STATE HOUSE – Rep. Brandon Potter (D-Dist. 16, Cranston) has introduced legislation (2023 H-5033) to promote solar energy and tackle rising energy costs by improving the state’s net metering program.
“All of us are feeling the pain of high energy prices, and all of us are worried about climate change,” Representative Potter said. “There’s not much we can do on the state level about the war in Ukraine or price gouging from oil companies, but this is one step we can take to produce more clean energy here in Rhode Island, create jobs and curb costs for consumers.”
Homeowners in Rhode Island who install solar panels on their roofs can participate in the state’s net metering program. This allows them to rack up credits when it’s sunny which they can then use to offset their energy costs. However, the current net metering system is based on the household’s energy use over the past three years, which creates problems if household energy use changes.
“We need to greatly increase the amount of renewable energy produced in Rhode Island. Representative Potter’s bill not only helps us meet our clean energy goals and empowers homeowners to reduce their carbon footprint, but also helps ensure that solar is sited on homes and buildings – which helps to protect our forests and open space from development. We are grateful for his work,” said Sue AnderBois, Climate and Energy Program Manager for The Nature Conservancy.
Under the current system, homeowners are limited in the amount of solar energy they can produce by how much electricity they used over the past three years. This means that families whose energy use increases (because, for example, they have a child or buy an electric vehicle) are stuck with smaller solar arrays and higher energy bills. It also means less locally produced clean energy.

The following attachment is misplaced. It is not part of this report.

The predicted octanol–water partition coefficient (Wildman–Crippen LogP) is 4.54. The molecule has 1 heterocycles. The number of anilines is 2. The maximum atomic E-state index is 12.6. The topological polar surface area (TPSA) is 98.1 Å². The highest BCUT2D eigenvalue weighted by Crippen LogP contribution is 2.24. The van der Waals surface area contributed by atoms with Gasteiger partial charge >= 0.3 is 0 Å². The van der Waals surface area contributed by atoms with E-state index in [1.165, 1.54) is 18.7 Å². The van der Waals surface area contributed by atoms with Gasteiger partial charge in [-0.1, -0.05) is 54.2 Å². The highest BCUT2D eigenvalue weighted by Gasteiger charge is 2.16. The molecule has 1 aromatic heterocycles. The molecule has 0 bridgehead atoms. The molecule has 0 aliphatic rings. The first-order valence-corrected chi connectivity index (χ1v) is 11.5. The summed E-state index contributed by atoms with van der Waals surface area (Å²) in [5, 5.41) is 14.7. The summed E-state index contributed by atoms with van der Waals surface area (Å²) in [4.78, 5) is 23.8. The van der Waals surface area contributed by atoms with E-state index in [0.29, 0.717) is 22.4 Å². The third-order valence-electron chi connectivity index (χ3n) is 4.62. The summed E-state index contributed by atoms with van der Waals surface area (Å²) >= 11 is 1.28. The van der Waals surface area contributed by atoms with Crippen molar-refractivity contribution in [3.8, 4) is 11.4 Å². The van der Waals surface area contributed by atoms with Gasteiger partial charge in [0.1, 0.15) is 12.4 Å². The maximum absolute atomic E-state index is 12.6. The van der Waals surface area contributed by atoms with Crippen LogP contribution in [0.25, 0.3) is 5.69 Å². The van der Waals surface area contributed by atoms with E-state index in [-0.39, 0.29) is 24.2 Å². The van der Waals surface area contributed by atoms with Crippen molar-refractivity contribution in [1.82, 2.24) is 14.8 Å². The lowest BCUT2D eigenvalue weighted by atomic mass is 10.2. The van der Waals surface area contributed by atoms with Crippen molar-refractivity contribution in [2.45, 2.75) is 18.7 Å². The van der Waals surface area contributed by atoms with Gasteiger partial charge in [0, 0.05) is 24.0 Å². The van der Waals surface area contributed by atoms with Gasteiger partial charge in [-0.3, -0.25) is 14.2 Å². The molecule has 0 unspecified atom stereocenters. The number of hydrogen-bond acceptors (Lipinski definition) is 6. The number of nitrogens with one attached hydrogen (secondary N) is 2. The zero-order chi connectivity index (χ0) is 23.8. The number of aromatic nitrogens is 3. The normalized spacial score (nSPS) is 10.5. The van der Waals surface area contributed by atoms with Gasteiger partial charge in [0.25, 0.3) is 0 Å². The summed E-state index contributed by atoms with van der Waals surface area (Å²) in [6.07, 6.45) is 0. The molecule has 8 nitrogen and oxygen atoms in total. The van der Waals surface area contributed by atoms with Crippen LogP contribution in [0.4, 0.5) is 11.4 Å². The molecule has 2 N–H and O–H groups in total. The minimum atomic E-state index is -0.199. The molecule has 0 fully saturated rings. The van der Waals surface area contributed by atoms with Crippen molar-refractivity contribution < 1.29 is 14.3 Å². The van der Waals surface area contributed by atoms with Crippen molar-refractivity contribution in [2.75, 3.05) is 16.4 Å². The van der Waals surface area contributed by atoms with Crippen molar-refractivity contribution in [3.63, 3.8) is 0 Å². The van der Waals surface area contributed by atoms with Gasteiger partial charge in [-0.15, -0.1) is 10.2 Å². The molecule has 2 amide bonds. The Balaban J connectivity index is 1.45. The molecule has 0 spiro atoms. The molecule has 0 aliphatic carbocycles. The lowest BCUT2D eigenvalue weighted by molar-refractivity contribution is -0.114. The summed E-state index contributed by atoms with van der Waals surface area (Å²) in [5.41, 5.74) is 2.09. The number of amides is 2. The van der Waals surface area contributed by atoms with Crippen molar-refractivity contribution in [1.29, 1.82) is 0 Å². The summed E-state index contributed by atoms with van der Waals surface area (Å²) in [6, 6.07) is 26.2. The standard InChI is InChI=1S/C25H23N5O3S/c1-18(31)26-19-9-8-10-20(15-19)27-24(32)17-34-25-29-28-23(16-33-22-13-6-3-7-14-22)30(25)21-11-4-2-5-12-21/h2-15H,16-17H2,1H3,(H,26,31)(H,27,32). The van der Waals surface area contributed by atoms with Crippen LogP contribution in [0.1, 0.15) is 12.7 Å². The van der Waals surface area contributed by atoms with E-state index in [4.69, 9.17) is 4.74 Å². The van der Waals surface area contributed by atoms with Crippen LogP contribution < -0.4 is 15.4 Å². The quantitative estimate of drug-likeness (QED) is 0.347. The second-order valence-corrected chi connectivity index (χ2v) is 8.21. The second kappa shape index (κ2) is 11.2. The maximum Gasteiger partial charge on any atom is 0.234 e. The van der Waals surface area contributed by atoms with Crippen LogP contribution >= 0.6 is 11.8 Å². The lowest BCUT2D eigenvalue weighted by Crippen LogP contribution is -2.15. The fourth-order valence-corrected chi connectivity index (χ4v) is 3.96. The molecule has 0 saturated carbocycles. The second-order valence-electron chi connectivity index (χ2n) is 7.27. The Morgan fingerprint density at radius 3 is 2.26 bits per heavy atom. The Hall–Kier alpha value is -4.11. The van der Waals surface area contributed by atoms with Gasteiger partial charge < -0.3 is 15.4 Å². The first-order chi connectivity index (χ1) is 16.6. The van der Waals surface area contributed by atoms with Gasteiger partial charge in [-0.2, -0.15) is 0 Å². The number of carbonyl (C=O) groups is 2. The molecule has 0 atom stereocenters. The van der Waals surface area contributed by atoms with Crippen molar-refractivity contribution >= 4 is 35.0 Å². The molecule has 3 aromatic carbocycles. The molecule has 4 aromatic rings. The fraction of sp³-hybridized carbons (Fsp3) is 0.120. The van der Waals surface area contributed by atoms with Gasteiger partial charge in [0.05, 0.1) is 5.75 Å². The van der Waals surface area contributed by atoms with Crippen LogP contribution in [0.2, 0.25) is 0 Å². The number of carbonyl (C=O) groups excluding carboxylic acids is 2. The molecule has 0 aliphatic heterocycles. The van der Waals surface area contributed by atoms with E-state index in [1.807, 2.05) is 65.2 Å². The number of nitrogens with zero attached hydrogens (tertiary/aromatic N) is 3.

On the other hand, if a household’s energy use decreases (because, for example, a child moves out or they buy more energy efficient appliances) they end up racking up credits that they can’t use. The utility must keep these credits on their ledger as leveraged debt and passes these costs on to all consumers.
Another benefit of the bill, according to advocates, is that it allows customers to install solar when it makes sense for them financially. With the current three-year rolling average, consumers are incentivized to wait until they have already purchased an electric vehicle or electric heating. By altering that requirement, the bill allows homeowners to act sooner, taking advantage of federal tax breaks and accelerating the production of clean energy.
Representative Potter acknowledges that this bill is only a first step, but is hopeful that it will help Rhode Island’s economy, environment, and consumers. “Our energy system is incredibly complex,” Representative Potter said. “With this bill, we’re making it a little more rational and doing what we can to help Rhode Island families.”